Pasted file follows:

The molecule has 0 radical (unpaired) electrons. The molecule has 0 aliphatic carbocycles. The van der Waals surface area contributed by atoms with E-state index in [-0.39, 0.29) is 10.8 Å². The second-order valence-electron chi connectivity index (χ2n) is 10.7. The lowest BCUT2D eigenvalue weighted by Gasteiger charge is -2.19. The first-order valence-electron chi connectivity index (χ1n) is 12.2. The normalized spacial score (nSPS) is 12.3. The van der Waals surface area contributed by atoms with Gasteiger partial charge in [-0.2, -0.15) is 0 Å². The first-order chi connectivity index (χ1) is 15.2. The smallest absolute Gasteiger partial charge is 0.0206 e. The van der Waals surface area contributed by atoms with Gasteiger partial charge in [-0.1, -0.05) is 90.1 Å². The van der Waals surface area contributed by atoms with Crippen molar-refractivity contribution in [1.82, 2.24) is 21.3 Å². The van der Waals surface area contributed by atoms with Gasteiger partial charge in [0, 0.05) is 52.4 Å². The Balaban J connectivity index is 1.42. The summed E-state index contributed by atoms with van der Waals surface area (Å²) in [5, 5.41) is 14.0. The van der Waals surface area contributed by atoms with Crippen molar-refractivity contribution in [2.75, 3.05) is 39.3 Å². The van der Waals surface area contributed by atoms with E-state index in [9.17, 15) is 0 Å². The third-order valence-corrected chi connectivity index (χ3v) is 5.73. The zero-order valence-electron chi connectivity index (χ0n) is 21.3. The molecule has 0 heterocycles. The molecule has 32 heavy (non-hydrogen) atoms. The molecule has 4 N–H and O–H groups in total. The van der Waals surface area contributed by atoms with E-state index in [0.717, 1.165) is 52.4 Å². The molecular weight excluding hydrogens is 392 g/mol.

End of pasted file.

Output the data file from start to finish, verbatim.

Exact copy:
The molecule has 0 radical (unpaired) electrons. The molecule has 0 aliphatic carbocycles. The van der Waals surface area contributed by atoms with E-state index in [-0.39, 0.29) is 10.8 Å². The second-order valence-electron chi connectivity index (χ2n) is 10.7. The lowest BCUT2D eigenvalue weighted by Gasteiger charge is -2.19. The first-order valence-electron chi connectivity index (χ1n) is 12.2. The normalized spacial score (nSPS) is 12.3. The van der Waals surface area contributed by atoms with Gasteiger partial charge in [-0.2, -0.15) is 0 Å². The first-order chi connectivity index (χ1) is 15.2. The smallest absolute Gasteiger partial charge is 0.0206 e. The van der Waals surface area contributed by atoms with Gasteiger partial charge in [-0.1, -0.05) is 90.1 Å². The van der Waals surface area contributed by atoms with Crippen molar-refractivity contribution in [1.82, 2.24) is 21.3 Å². The van der Waals surface area contributed by atoms with Gasteiger partial charge in [0, 0.05) is 52.4 Å². The Balaban J connectivity index is 1.42. The summed E-state index contributed by atoms with van der Waals surface area (Å²) in [5, 5.41) is 14.0. The van der Waals surface area contributed by atoms with Crippen molar-refractivity contribution in [2.75, 3.05) is 39.3 Å². The van der Waals surface area contributed by atoms with E-state index in [9.17, 15) is 0 Å². The third-order valence-corrected chi connectivity index (χ3v) is 5.73. The zero-order valence-electron chi connectivity index (χ0n) is 21.3. The molecule has 0 heterocycles. The molecule has 32 heavy (non-hydrogen) atoms. The molecule has 4 N–H and O–H groups in total. The van der Waals surface area contributed by atoms with E-state index in [0.717, 1.165) is 52.4 Å². The molecular weight excluding hydrogens is 392 g/mol.